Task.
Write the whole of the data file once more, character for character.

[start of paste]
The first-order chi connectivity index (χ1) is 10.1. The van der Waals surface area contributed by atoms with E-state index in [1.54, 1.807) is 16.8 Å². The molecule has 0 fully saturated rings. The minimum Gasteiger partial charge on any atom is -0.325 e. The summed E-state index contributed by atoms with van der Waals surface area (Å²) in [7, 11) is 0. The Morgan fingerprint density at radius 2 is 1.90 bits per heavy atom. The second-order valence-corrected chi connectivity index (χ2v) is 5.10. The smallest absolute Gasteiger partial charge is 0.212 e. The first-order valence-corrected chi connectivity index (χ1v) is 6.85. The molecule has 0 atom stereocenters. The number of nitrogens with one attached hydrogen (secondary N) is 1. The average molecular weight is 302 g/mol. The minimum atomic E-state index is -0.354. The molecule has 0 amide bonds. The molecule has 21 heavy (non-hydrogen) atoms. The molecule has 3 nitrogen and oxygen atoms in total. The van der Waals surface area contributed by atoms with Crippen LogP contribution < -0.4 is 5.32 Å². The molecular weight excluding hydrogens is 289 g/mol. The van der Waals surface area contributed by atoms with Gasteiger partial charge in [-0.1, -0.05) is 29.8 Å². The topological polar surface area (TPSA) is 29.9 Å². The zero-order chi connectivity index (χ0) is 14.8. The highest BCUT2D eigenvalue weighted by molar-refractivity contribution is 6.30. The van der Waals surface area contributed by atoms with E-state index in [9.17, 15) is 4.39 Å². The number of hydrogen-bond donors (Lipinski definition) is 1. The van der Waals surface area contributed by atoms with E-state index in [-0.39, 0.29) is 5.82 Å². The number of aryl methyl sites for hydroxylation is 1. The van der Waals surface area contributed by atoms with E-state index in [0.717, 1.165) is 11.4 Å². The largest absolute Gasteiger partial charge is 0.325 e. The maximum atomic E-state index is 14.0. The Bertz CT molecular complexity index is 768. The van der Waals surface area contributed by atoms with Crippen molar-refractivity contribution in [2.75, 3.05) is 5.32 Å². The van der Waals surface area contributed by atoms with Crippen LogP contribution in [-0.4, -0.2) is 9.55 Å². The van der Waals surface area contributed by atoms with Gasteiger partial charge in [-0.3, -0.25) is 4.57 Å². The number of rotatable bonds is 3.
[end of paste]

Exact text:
The first-order chi connectivity index (χ1) is 10.1. The van der Waals surface area contributed by atoms with E-state index in [1.54, 1.807) is 16.8 Å². The molecule has 0 fully saturated rings. The minimum Gasteiger partial charge on any atom is -0.325 e. The summed E-state index contributed by atoms with van der Waals surface area (Å²) in [7, 11) is 0. The Morgan fingerprint density at radius 2 is 1.90 bits per heavy atom. The second-order valence-corrected chi connectivity index (χ2v) is 5.10. The smallest absolute Gasteiger partial charge is 0.212 e. The first-order valence-corrected chi connectivity index (χ1v) is 6.85. The molecule has 0 atom stereocenters. The number of nitrogens with one attached hydrogen (secondary N) is 1. The average molecular weight is 302 g/mol. The minimum atomic E-state index is -0.354. The molecule has 0 amide bonds. The molecule has 21 heavy (non-hydrogen) atoms. The molecule has 3 nitrogen and oxygen atoms in total. The van der Waals surface area contributed by atoms with Crippen LogP contribution < -0.4 is 5.32 Å². The molecular weight excluding hydrogens is 289 g/mol. The van der Waals surface area contributed by atoms with Gasteiger partial charge in [-0.1, -0.05) is 29.8 Å². The topological polar surface area (TPSA) is 29.9 Å². The zero-order chi connectivity index (χ0) is 14.8. The highest BCUT2D eigenvalue weighted by molar-refractivity contribution is 6.30. The van der Waals surface area contributed by atoms with E-state index in [9.17, 15) is 4.39 Å². The number of hydrogen-bond donors (Lipinski definition) is 1. The van der Waals surface area contributed by atoms with E-state index in [-0.39, 0.29) is 5.82 Å². The number of aryl methyl sites for hydroxylation is 1. The van der Waals surface area contributed by atoms with E-state index in [0.717, 1.165) is 11.4 Å². The largest absolute Gasteiger partial charge is 0.325 e. The maximum atomic E-state index is 14.0. The Bertz CT molecular complexity index is 768. The van der Waals surface area contributed by atoms with Crippen molar-refractivity contribution in [2.75, 3.05) is 5.32 Å². The van der Waals surface area contributed by atoms with Crippen LogP contribution in [-0.4, -0.2) is 9.55 Å². The van der Waals surface area contributed by atoms with Gasteiger partial charge in [-0.3, -0.25) is 4.57 Å². The number of rotatable bonds is 3.